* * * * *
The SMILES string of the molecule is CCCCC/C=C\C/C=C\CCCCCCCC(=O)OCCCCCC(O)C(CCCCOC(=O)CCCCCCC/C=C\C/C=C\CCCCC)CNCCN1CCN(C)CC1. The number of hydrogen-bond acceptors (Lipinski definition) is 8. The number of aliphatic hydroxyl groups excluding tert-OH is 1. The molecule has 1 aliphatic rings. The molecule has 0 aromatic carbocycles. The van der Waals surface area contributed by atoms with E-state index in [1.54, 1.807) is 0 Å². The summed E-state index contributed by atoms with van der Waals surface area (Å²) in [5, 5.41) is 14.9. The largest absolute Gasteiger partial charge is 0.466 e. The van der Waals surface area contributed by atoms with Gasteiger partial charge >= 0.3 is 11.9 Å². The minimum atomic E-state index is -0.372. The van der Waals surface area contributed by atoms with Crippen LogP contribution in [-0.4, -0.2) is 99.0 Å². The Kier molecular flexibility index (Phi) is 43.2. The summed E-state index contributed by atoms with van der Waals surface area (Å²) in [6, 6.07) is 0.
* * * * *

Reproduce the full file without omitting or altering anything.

The SMILES string of the molecule is CCCCC/C=C\C/C=C\CCCCCCCC(=O)OCCCCCC(O)C(CCCCOC(=O)CCCCCCC/C=C\C/C=C\CCCCC)CNCCN1CCN(C)CC1. The number of hydrogen-bond acceptors (Lipinski definition) is 8. The number of aliphatic hydroxyl groups excluding tert-OH is 1. The molecule has 1 aliphatic rings. The molecule has 0 aromatic carbocycles. The van der Waals surface area contributed by atoms with E-state index in [1.54, 1.807) is 0 Å². The summed E-state index contributed by atoms with van der Waals surface area (Å²) in [5, 5.41) is 14.9. The largest absolute Gasteiger partial charge is 0.466 e. The van der Waals surface area contributed by atoms with Gasteiger partial charge >= 0.3 is 11.9 Å². The minimum atomic E-state index is -0.372. The van der Waals surface area contributed by atoms with Crippen LogP contribution in [-0.4, -0.2) is 99.0 Å². The Kier molecular flexibility index (Phi) is 43.2. The summed E-state index contributed by atoms with van der Waals surface area (Å²) in [6, 6.07) is 0.